“Beautiful day, guys," said one of them. "Great day to be a brother.”

But they wouldn’t comment on allegations that frat members had posted graphic pictures of nude female students who appeared to be sleeping or passed out.

Men playing football in front of fraternity house.
Emily Reddy / WPSU

State College police are asking that potential victims and witnesses come forward and turn in any graphic photos and videos related to the investigation of a Penn State fraternity. The university’s chapter of Kappa Delta Rho has been suspended for a year after the discovery of a secret Facebook page with inappropriate pictures.

Frances Moore Lappé
Emily Reddy / WPSU

Frances Moore Lappé is the author of 18 books about food, hunger and democracy. She’s best known for her book “Diet for a Small Planet.” Lappé was named by Gourmet Magazine as one of 25 people – including “The Jungle” author Upton Sinclair and TV chef Julia Child -- whose work has changed the way America eats. Her new book, coming out later this year, is called “World Hunger: 10 Myths.” Frances Moore Lappé talks about the advances she’s seen in feeding the hungry and what’s left to be done.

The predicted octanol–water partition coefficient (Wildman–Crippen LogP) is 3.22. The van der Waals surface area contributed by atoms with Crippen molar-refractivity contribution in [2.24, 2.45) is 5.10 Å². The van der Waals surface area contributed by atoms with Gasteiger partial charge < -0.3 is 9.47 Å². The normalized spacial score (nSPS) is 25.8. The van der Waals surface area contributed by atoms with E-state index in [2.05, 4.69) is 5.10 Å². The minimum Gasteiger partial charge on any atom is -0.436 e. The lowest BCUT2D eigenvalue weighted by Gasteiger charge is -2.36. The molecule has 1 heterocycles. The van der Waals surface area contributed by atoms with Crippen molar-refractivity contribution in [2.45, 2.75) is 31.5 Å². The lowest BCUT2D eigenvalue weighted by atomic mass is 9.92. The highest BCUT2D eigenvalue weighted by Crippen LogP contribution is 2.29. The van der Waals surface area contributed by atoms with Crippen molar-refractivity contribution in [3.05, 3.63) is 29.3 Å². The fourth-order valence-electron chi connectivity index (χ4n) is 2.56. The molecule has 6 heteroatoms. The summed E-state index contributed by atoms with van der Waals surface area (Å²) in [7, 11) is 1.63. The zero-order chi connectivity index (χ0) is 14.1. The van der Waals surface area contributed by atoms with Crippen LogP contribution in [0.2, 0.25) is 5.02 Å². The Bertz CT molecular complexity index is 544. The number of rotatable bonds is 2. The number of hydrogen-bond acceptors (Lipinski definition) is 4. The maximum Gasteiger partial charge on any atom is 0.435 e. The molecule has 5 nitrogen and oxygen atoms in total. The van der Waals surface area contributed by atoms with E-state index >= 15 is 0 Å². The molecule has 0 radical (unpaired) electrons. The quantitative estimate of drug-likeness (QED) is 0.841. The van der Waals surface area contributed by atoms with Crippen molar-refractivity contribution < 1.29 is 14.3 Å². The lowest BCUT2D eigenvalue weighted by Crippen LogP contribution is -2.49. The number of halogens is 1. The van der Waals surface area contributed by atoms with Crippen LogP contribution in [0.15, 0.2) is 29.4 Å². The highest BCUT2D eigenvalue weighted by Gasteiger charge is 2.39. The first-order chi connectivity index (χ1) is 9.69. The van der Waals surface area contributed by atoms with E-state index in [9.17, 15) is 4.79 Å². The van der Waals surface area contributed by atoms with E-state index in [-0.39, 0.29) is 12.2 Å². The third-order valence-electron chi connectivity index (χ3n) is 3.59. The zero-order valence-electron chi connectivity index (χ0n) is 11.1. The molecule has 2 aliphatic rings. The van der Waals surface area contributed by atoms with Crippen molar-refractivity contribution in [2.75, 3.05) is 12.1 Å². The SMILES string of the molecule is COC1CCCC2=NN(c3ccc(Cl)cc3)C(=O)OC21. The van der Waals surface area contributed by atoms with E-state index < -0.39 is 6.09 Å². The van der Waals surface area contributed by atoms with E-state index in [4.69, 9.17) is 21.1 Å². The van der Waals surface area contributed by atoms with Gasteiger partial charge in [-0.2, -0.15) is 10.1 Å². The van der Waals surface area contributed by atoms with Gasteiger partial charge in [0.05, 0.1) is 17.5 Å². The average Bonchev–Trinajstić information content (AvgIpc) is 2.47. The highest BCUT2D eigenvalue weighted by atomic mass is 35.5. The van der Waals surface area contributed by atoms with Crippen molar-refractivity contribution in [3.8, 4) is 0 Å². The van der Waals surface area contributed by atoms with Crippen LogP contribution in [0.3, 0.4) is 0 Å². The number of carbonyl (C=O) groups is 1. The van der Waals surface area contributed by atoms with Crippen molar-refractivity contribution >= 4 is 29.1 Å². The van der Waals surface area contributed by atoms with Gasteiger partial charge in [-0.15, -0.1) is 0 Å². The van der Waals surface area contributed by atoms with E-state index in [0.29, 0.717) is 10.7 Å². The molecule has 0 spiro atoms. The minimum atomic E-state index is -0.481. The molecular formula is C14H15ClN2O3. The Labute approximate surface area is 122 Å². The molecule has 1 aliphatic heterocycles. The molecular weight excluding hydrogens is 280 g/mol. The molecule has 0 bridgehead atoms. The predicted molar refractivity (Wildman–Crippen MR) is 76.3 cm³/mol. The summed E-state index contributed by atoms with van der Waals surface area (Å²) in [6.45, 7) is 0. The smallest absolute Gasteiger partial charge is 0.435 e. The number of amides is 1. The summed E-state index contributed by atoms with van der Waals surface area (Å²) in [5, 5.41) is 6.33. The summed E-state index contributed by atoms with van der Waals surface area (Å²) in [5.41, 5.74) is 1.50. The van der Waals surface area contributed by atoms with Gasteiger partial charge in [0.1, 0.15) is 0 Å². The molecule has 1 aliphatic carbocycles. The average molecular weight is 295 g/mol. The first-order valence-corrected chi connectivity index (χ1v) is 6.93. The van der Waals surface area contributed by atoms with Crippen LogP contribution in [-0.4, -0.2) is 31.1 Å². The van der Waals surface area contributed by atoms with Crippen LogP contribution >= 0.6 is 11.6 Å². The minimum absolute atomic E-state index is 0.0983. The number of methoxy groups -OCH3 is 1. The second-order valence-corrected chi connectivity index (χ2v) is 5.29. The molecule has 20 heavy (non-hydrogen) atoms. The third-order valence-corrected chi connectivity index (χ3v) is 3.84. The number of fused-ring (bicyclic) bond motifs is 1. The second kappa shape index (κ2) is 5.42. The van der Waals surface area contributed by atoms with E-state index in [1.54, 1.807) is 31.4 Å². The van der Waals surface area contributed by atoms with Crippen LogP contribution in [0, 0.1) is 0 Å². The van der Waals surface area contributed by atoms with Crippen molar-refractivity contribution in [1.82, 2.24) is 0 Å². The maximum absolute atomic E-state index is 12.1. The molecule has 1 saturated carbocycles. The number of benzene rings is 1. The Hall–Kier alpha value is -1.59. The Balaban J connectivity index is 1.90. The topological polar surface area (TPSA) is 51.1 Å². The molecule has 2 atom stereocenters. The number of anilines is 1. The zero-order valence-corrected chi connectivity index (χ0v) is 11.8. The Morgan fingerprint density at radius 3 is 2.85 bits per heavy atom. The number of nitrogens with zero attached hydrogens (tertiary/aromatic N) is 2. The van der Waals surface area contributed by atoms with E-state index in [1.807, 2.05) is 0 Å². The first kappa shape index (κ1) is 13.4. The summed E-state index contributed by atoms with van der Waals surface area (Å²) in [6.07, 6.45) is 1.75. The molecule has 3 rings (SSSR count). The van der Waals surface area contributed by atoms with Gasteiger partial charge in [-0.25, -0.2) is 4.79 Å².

Recent Penn State graduate Remy Maisel and Penn State Professor Sophia McClennen.
Emily Reddy / WPSU

Satirical media have been making headlines recently: Cyberhacking and threats shut down Sony’s satirical film “The Interview,” which is about two men trying to assassinate North Korean leader Kim Jung Un. Then reaction to satire took a deadly turn when gunmen killed 12 at the French magazine Charlie Hebdo.

Penn State professor Sophia McClennen and recent Penn State graduate Remy Maisel co-authored the book, “Is Satire Saving Our Nation?: Mockery and American Politics.”    

Penn State has its vacated football wins back. In the wake of the Jerry Sandusky child abuse scandal, the NCAA took away the team’s wins under Joe Paterno from 1998 to 2011. The restoration is part of the settlement of a lawsuit brought by a Pennsylvania state senator.

The lost wins and a 60 million dollar fine were among the last remaining sanctions agreed to by Penn State in a 2012 consent decree to avoid a complete shutdown of the Football program. A bowl ban, scholarship reductions, and other sanctions were repealed last year.